File photo: Agencies
BEIJING, Oct. 29 (Xinhua) -- Ms Mao's mind started wandering into the past when she saw a green-clad Jiefang truck displayed in the vast Beijing exhibition hall.
"When I graduated at the age of 21, I took a Jiefang truck from Nanchang, capital of east China's Jiangxi Province, to other cities in Jiangxi for job training," recalled Mao, who's in her 70s.
The only alternative transport at the time was walking, but the truck still took two days to travel about 100 km across the rugged mountain roads.
The Jiefang trucks, produced from 1956, were the first domestically-made motor vehicles after the People's Republic of China was founded in 1949.
The exhibition in Beijing, marking the 70th anniversary of the founding of New China, showcases many of China's scientific and technological breakthroughs.
Jiang Zhen, 38, has also seen spectacular advances in transport.
"When I went to college 20 years ago, I could only take a bus to Beijing from my hometown Dalian (northeast China's Liaoning Province), which took a whole night. But with the high-speed train, the journey is only four and a half hours," said Jiang.
China's rapid development of the domestic transport network now has railways and expressways extending to mountains, deserts and plateaus.
The Qinghai-Tibet Railway, the world's highest and longest plateau railway, was put into operation in 2006. During the construction, Chinese researchers and engineers overcame the challenges of permafrost, lack of oxygen and preserving the fragile ecology, achieving many technological breakthroughs.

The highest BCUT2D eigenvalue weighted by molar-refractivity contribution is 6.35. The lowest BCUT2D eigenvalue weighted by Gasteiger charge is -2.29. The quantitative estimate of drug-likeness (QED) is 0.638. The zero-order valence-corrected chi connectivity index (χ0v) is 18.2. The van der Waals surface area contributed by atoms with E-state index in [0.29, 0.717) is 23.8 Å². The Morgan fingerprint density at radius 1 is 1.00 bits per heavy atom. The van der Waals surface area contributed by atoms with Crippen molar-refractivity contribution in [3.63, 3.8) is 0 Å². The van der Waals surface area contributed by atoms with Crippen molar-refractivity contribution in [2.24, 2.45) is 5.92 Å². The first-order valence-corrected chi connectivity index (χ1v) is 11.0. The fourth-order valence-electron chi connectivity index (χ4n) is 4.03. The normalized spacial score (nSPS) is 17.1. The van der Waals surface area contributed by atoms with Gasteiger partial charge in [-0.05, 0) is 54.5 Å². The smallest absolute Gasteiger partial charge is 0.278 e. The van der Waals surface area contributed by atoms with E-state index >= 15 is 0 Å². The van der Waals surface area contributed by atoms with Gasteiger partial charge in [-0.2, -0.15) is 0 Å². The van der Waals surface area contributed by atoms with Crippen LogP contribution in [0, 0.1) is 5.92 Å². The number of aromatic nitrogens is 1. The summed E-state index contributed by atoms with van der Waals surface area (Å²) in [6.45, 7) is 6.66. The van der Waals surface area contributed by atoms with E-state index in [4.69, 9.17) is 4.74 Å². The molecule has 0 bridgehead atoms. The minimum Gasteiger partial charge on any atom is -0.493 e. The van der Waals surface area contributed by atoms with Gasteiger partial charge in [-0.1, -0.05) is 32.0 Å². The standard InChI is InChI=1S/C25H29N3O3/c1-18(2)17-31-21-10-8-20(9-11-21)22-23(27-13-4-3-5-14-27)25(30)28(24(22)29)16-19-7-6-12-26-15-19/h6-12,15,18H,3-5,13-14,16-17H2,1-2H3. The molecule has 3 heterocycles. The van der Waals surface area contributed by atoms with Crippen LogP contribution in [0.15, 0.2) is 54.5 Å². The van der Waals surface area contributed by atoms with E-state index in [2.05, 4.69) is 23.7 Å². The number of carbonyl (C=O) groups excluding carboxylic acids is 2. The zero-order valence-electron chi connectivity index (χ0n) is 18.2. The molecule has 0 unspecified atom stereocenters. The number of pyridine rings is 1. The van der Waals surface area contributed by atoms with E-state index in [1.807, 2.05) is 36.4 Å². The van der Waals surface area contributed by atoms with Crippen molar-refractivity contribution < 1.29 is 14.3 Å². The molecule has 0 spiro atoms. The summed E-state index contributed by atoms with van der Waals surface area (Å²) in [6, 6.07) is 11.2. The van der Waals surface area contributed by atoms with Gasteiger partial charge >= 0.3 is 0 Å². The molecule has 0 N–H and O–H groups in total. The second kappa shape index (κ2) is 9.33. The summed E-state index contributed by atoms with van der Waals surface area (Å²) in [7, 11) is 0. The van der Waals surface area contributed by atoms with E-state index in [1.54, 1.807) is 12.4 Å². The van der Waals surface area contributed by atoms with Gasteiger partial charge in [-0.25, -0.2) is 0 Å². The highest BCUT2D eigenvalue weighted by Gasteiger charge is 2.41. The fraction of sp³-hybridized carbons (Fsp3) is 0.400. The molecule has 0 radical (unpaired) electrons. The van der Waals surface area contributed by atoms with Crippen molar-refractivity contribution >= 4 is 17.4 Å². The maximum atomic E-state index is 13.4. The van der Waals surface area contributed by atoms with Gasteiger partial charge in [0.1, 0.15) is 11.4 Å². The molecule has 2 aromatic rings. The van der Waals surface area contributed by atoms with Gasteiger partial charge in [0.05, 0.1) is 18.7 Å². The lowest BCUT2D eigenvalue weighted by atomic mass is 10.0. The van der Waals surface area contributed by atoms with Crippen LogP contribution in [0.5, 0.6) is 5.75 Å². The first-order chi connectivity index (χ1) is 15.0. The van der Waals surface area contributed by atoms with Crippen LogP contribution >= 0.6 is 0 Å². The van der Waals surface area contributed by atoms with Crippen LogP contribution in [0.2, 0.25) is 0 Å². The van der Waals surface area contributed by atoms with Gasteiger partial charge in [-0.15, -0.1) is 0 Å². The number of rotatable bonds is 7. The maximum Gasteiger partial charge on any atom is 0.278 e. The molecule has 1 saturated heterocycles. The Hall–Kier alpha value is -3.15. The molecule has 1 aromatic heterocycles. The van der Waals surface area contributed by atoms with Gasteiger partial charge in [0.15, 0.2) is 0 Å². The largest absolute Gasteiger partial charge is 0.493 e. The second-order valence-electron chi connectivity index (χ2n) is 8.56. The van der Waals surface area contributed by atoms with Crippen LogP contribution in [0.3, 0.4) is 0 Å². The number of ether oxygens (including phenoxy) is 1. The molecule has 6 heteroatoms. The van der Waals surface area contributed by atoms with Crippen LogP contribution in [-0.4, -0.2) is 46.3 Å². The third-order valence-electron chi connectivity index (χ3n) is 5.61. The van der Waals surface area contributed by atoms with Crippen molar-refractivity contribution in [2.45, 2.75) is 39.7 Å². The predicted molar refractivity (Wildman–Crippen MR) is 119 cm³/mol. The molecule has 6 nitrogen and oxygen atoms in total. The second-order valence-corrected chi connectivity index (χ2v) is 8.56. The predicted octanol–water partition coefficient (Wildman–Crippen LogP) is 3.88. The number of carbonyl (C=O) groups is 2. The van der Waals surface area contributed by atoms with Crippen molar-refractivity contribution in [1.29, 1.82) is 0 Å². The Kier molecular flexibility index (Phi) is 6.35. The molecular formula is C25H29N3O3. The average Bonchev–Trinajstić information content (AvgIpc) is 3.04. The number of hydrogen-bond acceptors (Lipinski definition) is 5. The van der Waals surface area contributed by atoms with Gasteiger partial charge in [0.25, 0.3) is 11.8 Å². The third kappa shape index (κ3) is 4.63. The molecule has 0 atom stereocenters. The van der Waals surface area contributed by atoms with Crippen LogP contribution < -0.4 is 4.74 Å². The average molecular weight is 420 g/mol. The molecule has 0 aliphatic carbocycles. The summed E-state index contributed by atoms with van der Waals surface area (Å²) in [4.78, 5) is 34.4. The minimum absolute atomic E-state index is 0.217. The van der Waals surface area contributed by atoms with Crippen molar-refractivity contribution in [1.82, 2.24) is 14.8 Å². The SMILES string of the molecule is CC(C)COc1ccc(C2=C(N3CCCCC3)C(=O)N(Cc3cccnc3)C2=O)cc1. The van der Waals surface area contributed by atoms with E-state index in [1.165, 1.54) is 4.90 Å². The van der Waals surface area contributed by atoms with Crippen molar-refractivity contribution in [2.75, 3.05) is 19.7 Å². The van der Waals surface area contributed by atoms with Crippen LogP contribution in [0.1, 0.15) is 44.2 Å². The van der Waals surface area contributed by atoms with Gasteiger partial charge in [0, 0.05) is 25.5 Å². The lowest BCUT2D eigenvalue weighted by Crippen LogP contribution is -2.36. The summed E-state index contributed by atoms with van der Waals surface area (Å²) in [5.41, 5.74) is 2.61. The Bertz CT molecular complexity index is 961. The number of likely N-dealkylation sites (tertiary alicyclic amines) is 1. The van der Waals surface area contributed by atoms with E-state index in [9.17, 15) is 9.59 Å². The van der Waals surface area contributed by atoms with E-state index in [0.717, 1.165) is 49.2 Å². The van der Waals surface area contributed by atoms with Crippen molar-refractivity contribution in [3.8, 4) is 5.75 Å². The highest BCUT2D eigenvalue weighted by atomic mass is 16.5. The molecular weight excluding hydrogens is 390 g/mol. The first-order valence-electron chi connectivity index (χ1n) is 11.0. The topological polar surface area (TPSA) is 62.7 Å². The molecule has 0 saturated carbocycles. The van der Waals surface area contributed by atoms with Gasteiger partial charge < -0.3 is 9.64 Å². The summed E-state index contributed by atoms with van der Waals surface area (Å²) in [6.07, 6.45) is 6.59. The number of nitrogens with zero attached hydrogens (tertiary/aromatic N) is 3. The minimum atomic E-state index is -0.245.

By the end of 2018, China's railway network totaled 131,000 km, and high-speed rail exceeded 29,000 km.
Jiang took her 10-year-old son and parents to the exhibition. Her son, long accustomed to high-speed rail, showed more interest in the spacecraft.
"Dongfanghong-1," "Fengyun-1," "Shenzhou-1," "Chang'e-1"... A series of prototype models recorded China's aerospace history.
In 1970, the Dongfanghong-1 satellite was launched into orbit on the Long March-1 carrier rocket, making China the fifth country able to send a satellite into space independently.
In front of the re-entry capsule of Shenzhou-1, volunteer guide Yang Wantao, a major in energy and power engineering at Tsinghua University, was explaining the operation mechanism of the capsule.
China's first unmanned experimental spacecraft, Shenzhou-1 was launched in 1999.
"Visitors show great interest in its name and role. I tell them that it took crop seeds like green pepper, watermelon and tomato into space, and verified the key technology and system design of the spacecraft," Yang said.
"The exhibition is of great significance, especially for us who were born after 1990. It teaches us about China's development that we couldn't personally experience," said Yang.